The plural of ‘bus’ often confuses people. They wonder whether the correct form is ‘busses’ or ‘buses.’ So, if this confusing word is stumping you, you are not alone.
The correct plural form of ‘bus’ is ‘buses.’ However, that was not always the case, and until 1961, the preferred plural form of ‘bus’ was ‘busses’ in the Merriam-Webster Dictionary.
Find out more in this guide. It includes definitions, uses, examples, and tips for remembering the correct plural form of other confusing words.
The plural form of ‘bus’ is ‘buses.’ However, at one time, ‘busses’ was the preferred plural form of ‘bus.’
Until 1961, the Merriam-Webster dictionary listed ‘busses’ as the main plural form of ‘bus’ with ‘buses’ as an alternative spelling.
Even today, you may find ‘busses’ listed as a plural form of ‘bus.’ However, ‘busses’ can refer to multiple public transit vehicles or a bunch of kisses.
‘Bus’ is a word that does not follow a specific pluralization rule. Partially due to the unique spelling of the word.
Therefore, either ‘busses’ or ‘buses’ was an acceptable form of the noun ‘bus,’ and it still is today. However, most people use ‘buses’ when referencing more than one ‘bus.’
‘Bus’ can be a noun or a verb. The exact meaning differs depending on the usage. However, both reference transporting people or goods.
As a noun, ‘bus’ means a large vehicle used to transport passengers by road. Examples of ‘bus’ used in a sentence as a noun include:
You can also use bus as a verb which means to transport something. For example:
As a verb, ‘bus’ can also mean removing food or plates from a table. As in:
‘Busses’ is one of the more confusing words in the English language. It does not follow a standard pluralization rule. So, even if you are grammatically proficient, you may be unsure.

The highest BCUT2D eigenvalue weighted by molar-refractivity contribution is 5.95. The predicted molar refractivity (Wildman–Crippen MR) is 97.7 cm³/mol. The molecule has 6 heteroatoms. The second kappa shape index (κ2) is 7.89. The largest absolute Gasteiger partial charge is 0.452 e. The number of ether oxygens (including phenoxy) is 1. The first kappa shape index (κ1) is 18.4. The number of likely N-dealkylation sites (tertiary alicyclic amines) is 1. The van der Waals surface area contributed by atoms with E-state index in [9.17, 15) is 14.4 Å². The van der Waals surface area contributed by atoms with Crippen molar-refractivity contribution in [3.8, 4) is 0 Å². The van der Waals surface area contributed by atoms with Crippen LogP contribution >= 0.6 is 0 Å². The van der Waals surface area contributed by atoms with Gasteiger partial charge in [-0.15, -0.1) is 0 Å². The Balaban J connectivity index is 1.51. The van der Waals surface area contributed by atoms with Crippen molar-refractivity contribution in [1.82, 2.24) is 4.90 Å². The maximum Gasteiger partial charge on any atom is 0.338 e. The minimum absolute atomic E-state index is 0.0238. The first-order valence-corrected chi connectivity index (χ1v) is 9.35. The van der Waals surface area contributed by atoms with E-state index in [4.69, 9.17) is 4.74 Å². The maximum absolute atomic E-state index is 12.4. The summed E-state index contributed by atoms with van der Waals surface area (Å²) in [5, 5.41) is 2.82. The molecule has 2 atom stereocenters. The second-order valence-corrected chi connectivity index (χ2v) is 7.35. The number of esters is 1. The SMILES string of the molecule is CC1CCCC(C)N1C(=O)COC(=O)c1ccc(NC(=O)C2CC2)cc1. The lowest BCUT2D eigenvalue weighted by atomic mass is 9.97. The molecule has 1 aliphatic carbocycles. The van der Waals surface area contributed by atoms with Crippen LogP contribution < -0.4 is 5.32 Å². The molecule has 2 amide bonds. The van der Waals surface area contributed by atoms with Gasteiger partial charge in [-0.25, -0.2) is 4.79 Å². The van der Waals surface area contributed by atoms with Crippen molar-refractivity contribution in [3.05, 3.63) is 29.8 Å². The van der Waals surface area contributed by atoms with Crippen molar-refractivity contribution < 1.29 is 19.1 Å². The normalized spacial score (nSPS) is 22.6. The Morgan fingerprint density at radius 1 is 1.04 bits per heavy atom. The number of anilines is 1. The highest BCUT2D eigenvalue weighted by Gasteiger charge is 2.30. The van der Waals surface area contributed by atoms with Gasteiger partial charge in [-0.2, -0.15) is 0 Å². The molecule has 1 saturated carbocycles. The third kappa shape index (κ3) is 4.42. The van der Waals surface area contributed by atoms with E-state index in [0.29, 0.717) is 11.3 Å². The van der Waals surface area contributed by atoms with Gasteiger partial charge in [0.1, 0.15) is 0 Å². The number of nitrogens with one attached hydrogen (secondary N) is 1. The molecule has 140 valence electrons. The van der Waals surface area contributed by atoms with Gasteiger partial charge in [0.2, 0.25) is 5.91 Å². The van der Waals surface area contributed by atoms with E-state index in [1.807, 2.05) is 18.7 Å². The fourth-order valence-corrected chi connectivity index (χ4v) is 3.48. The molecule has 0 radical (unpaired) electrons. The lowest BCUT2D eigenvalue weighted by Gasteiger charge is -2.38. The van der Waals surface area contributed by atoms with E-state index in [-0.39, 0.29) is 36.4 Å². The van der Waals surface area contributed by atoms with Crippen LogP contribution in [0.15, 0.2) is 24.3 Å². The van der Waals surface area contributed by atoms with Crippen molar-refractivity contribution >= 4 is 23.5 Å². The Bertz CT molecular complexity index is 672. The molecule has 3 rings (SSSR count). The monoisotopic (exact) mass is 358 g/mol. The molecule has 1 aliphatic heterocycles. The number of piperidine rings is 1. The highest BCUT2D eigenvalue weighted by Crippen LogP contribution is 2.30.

To add to the confusion, ‘busses’ could mean more than one ‘bus’ or more than one ‘buss.’ A ‘buss’ is an old-fashioned synonym for ‘kiss.’ The plural form of the noun ‘buss’ is also ‘busses,’ which may be why the official plural form of ‘bus’ was updated to ‘buses’ in 1961.
Some examples of ‘busses’ in a sentence:
The similar spelling of 'bus and 'buss' can make using different forms of the word complicated. For example, the past tense verb form of 'bus' is 'bused,' as in:
'Bussed,' on the other hand, means 'kissed.' For example:
‘Buses’ is the plural noun form of ‘bus.’ Here are some examples in sentences:
You can technically use ‘busses’ or ‘buses’ as the plural form of ‘bus.’ However, the popularly used form is ‘buses,’ and it may look like a spelling error to some people.
People rarely use the word ‘busses’ as a synonym for ‘kiss,’ and with a meaning so vastly different from ‘bus’ if you were to use ‘busses’ instead of ‘kisses’ while trying to write like Earnest Hemingway, it shouldn’t cause any confusion.
Properly using words and phrases makes you appear more detailed and knowledgeable, even if the phrase does not directly speak to the subject matter. Bookmark witingtips.org in case you need help with the plural form of other confusing words like ‘cacti,’ ‘nowhere,’ and ‘however.'